It seems that Applied Underwriters’, a unit of Berkshire Hathaway, (NYSE: BRK.A), either never learns or perhaps is desperately recalcitrant in its litigation strategies practices. Not only did it lose a case but the Appellate Court chastised its argument.
The Fourth District Court of Appeal just did what the California Insurance Commissioner’s Administrative Law Judge and what numerous other tribunals and courts have done: It found that the arbitration provision in Applied Underwriters’ reinsurance participation agreement (RPA) is unlawful and unenforceable because it was never filed nor approved. The decision affirms a finding by the trial court.
It is yet another strike against the controversial carrier and another win for litigator Larry Lichtenegger who represents many employers adverse to Applied Underwriters’.
“We also conclude the plain language of [Insurance Code] Section 11658 clearly requires appellants to file the arbitration provisions of the RPA and Request to Bind with the [Workers’ Compensation Insurance] Rating Bureau and obtain approval from the Insurance Commissioner,” the Fourth District wrote.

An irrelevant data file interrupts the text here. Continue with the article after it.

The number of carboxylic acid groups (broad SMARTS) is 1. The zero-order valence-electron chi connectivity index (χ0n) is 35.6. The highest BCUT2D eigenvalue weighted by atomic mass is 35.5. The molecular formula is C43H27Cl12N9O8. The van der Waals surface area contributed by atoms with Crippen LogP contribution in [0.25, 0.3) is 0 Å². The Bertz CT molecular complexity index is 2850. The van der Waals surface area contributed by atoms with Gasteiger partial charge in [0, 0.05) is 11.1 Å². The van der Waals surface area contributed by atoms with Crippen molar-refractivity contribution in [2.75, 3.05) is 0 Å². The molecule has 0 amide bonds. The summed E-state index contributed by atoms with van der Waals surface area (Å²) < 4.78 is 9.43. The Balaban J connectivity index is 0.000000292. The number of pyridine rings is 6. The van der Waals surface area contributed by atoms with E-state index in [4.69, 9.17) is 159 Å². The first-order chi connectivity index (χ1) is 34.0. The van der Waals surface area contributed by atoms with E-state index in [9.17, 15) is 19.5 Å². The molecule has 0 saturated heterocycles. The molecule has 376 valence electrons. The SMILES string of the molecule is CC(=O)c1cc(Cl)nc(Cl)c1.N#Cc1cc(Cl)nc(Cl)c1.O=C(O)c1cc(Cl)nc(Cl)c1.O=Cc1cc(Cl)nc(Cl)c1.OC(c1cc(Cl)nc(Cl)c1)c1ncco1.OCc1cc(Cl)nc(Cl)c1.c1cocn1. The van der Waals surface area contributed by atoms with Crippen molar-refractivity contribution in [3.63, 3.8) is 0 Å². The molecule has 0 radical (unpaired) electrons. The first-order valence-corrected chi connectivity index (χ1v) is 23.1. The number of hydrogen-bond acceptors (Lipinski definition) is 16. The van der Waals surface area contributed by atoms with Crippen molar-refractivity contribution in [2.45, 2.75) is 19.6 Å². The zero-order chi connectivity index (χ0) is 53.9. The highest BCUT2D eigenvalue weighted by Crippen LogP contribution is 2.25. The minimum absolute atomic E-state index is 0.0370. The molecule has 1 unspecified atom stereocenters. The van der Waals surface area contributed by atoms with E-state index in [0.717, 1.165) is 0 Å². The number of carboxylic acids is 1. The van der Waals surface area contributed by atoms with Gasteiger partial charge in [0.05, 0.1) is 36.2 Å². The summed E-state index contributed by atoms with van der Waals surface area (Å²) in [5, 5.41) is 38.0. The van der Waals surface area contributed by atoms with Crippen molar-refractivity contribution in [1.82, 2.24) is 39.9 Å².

“The analysis is relatively simple. The delegation clause and other arbitration provisions constitute endorsements or at the very least collateral or ancillary agreements because they materially alter the dispute resolution obligations in the Commissioner-approved [California Insurance Company] Policy.”
The decision in Low Desert Empire Pizza v. Applied Underwriters blocks Applied’s attempt to compel arbitration in the dispute that stems from Low Desert’s time in the Applied Underwriters’ EquityComp program. “California insurance law and general principles of contract support concluding the provisions are unenforceable due to appellants’ failure to obtain regulatory approval,” the Fourth District wrote in its decision.
The court also scolded Applied’s lawyers for arguing that the trial court relied on the wrong version of Insurance Code section 2268 when it concluded the RPA and the Request to Bind, which included the arbitration provisions, were collateral agreements that needed to be filed and approved before they could be used.
“The argument is not well taken,” the Fourth District noted. “The [trial] court correctly relied on the version of the regulation in effect at the time the parties executed the agreements, and in any event, we see no practical difference for our purposes between the terms ‘collateral’ and ‘ancillary.’”
The opinion was filed as unpublished, but it is expected that petitions to publish the decision will be forthcoming to allow it to be cited as precedent in other cases. Copies of the decision as issued are available by clicking here.